It is a well-established rule of statutory construction that statues must be construed, if possible, so as to avoid conflict between them and give effect to both statutes. Berger v. Tonken, 192 Conn. 581, 473 A.2d 782 (1984); Hirschfeld v. Commissioner on Claims, 172 Conn. 603, 376 A.2d 71 (1977). If one statute is general and the other specific, the more specific statute is controlling. Charlton Press Inc. v. Sullivan, 153 Conn. 103, 214 A.2d 354 (1965).
In the present case, the requirement that records, papers and books in all public offices be open to inspection by the Comptroller is a more general statute than Conn. Gen. Stat. §12-15, which is specific to tax returns and tax return information in the possession of DRS. In order to avoid conflict and to give effect to both statutes, the restrictions of Conn. Gen. Stat. §12-15 must supersede the general requirement of disclosure set forth in Conn.'. Gen. Stat. §3-112. Thus, the Comptroller's right to inspect documents under Section 3-112 does not extend to tax return information which must be kept confidential under Section 12-15, unless disclosure is "required in the course of duty" or there is "reasonable cause to believe that any state law is being violated." Conn. Gen. Stat. §12-15 (a)(1).
While we a agree with the Commissioner that identifying information is not required in the course of the Comptroller's duties and should not be disclosed, we conclude that data which does not identify a particular taxpayer is specifically excluded from the definition of "return, information" in Conn. Gen. Stat. §12-15(d)(2), presumably because it does not raise the confidentiality concerns which underlie Section 12-15. Thus we conclude that while the Commissioner must not disclose information which identifies individual taxpayers, Conn. Gen. Stat. §12-15 does not prohibit the Comptroller from inspecting return information from which all identifying information, including names and addresses, has been deleted.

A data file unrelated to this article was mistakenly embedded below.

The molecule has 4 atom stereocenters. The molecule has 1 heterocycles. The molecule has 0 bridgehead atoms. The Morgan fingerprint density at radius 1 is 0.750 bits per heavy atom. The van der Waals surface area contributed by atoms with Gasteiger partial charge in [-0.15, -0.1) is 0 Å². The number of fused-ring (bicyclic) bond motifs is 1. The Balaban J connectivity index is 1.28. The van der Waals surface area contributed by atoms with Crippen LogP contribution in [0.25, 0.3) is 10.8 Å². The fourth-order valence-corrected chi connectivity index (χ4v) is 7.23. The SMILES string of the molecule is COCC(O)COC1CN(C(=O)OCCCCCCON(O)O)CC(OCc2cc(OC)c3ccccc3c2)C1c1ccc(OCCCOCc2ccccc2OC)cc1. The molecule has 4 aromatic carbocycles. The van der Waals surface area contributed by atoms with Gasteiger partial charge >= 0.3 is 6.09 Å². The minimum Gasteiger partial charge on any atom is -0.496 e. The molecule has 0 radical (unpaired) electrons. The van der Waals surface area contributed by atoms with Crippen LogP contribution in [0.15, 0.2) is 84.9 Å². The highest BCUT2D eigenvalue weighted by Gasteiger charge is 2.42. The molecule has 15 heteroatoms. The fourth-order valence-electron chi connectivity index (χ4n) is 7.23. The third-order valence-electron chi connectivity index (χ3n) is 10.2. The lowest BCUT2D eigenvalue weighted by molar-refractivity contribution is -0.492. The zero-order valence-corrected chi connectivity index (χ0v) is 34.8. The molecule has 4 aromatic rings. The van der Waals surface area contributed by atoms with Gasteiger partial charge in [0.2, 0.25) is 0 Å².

We understand that the Commissioner of Revenue Services has also indicated that his constitutional and statutory authority to administer the tax law empowers him to withhold information from the Comptroller. Specifically, the Commissioner has stated that "the Comptroller must at some point give way to the constitutional responsibilities of this department [DRS], as an arm of the executive branch, and our statutory mandate to administer the tax laws." Letter dated July 31, 1992 from Commissioner Crystal to the Comptroller. Aside from the requirement that tax return and return information be kept confidential, we find nothing in the Connecticut Constitution or in the general statutes which indicates that the Comptroller's authority to require reports and inspect records under Conn. Gen. Stat. §3-112 does not apply to DRS or its commissioner. Nor have we found anything to suggest that complying with the Comptroller's request in this case will interfere with the Commissioner's performance of his duties. We therefore need not determine in what hypothetical circumstances a request would interfere with the Commissioner's duties so that compliance with Conn. Gen. Stat. §3-112 would not be required.